Councils Spend Hundreds of Thousands Protecting Cemeteries

The paper added Manly Council spent $120,000 on similar security, while St Peter’s cemetery at Campbelltown, had $44,000 spent.

It is not known whether the cemeteries have closed-circuit television (CCTV) capabilities, which may help track a vandal’s identity, or transport, around surrounding streets.

Local Government Association president Genia McCaffery said the fact cemeteries are unsupervised, makes them a target for vandals. “Generally people don’t want to live near them, so they don’t have passive surveillance.”

Illawarra Historical Society president Carol Herben sait at one attack at the Wollongong Cemetery, 100 graves dating back to the 1800s were destroyed with vandals using “vases as missiles, chipping monuments.”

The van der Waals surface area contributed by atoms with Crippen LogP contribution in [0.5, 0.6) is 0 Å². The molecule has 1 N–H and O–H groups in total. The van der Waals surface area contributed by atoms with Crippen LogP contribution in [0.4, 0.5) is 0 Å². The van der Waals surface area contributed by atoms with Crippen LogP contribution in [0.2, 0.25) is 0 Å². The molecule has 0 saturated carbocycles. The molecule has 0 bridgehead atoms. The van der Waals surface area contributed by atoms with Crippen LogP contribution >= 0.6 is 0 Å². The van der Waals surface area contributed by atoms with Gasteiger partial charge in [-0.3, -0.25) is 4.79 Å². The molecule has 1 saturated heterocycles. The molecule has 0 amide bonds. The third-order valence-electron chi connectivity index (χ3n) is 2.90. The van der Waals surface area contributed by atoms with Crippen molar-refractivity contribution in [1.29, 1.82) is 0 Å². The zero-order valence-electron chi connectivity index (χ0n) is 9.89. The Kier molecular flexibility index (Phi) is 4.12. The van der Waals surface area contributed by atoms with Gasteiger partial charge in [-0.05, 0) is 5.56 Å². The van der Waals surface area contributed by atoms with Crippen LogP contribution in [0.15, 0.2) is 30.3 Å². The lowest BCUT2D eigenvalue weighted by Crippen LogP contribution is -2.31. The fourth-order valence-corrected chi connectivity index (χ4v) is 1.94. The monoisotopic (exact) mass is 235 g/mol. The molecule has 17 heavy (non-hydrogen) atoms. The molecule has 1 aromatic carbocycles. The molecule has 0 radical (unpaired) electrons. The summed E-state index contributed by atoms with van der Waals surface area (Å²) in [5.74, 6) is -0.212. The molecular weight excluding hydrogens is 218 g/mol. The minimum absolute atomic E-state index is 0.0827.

“First, the council lit it up, it didn’t deter vandalism, then police patrolled it but that didn’t stop them,” she said.

“The attack went undetected while 25 per cent of the graves were damaged, And they were never caught”.

“It’s only a certain age group – and a moment of mental instability – who would consider [doing] it,” Armidale and District Historical Society president Judy Grieve said.

Though a fund to set up to pay for the $500,000 damage bills, Ms Grieve told the paper much of the damage could not be repaired because it was old.


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Marc Pallisco

A former property analyst and print journalist, Marc is the publisher of